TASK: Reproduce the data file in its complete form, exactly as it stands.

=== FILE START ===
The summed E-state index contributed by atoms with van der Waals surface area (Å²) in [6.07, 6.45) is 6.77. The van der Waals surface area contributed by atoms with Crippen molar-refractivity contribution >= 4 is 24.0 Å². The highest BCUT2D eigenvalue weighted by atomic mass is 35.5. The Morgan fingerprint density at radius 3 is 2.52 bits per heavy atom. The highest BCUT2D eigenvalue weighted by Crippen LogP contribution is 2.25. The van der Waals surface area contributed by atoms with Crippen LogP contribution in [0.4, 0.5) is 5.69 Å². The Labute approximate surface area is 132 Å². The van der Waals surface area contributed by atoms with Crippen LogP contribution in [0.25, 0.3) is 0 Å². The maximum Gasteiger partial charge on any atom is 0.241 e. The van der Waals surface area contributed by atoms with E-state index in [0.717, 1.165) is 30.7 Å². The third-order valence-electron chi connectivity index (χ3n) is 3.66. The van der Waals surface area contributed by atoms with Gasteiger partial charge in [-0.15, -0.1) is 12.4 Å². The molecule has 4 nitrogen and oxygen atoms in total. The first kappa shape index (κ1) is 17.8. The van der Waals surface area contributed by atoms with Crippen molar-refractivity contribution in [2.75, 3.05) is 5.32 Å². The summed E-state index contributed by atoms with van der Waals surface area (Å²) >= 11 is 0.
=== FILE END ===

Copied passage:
The summed E-state index contributed by atoms with van der Waals surface area (Å²) in [6.07, 6.45) is 6.77. The van der Waals surface area contributed by atoms with Crippen molar-refractivity contribution >= 4 is 24.0 Å². The highest BCUT2D eigenvalue weighted by atomic mass is 35.5. The Morgan fingerprint density at radius 3 is 2.52 bits per heavy atom. The highest BCUT2D eigenvalue weighted by Crippen LogP contribution is 2.25. The van der Waals surface area contributed by atoms with Crippen LogP contribution in [0.4, 0.5) is 5.69 Å². The Labute approximate surface area is 132 Å². The van der Waals surface area contributed by atoms with Crippen LogP contribution in [0.25, 0.3) is 0 Å². The maximum Gasteiger partial charge on any atom is 0.241 e. The van der Waals surface area contributed by atoms with E-state index in [0.717, 1.165) is 30.7 Å². The third-order valence-electron chi connectivity index (χ3n) is 3.66. The van der Waals surface area contributed by atoms with Gasteiger partial charge in [-0.15, -0.1) is 12.4 Å². The molecule has 4 nitrogen and oxygen atoms in total. The first kappa shape index (κ1) is 17.8. The van der Waals surface area contributed by atoms with Crippen molar-refractivity contribution in [2.75, 3.05) is 5.32 Å². The summed E-state index contributed by atoms with van der Waals surface area (Å²) >= 11 is 0.